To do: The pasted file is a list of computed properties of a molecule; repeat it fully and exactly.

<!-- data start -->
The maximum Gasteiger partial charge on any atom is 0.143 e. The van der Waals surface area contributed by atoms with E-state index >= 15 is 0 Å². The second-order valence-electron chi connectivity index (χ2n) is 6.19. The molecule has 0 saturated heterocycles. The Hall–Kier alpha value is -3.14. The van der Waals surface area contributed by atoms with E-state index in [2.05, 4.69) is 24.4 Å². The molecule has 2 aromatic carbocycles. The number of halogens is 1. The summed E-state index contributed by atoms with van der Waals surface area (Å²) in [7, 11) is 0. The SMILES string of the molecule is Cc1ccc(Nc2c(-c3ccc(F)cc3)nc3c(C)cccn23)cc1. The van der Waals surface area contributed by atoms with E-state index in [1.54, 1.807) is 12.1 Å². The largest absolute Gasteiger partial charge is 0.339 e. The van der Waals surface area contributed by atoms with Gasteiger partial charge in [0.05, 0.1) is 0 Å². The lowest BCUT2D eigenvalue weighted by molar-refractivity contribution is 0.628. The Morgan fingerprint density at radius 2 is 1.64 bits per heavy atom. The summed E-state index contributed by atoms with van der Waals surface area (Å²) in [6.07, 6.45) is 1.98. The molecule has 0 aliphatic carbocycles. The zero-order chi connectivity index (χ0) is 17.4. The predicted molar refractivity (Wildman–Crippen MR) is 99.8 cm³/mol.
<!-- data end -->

The maximum Gasteiger partial charge on any atom is 0.143 e. The van der Waals surface area contributed by atoms with E-state index >= 15 is 0 Å². The second-order valence-electron chi connectivity index (χ2n) is 6.19. The molecule has 0 saturated heterocycles. The Hall–Kier alpha value is -3.14. The van der Waals surface area contributed by atoms with E-state index in [2.05, 4.69) is 24.4 Å². The molecule has 2 aromatic carbocycles. The number of halogens is 1. The summed E-state index contributed by atoms with van der Waals surface area (Å²) in [7, 11) is 0. The SMILES string of the molecule is Cc1ccc(Nc2c(-c3ccc(F)cc3)nc3c(C)cccn23)cc1. The van der Waals surface area contributed by atoms with E-state index in [1.54, 1.807) is 12.1 Å². The largest absolute Gasteiger partial charge is 0.339 e. The van der Waals surface area contributed by atoms with Gasteiger partial charge in [0.05, 0.1) is 0 Å². The lowest BCUT2D eigenvalue weighted by molar-refractivity contribution is 0.628. The Morgan fingerprint density at radius 2 is 1.64 bits per heavy atom. The summed E-state index contributed by atoms with van der Waals surface area (Å²) in [6.07, 6.45) is 1.98. The molecule has 0 aliphatic carbocycles. The zero-order chi connectivity index (χ0) is 17.4. The predicted molar refractivity (Wildman–Crippen MR) is 99.8 cm³/mol.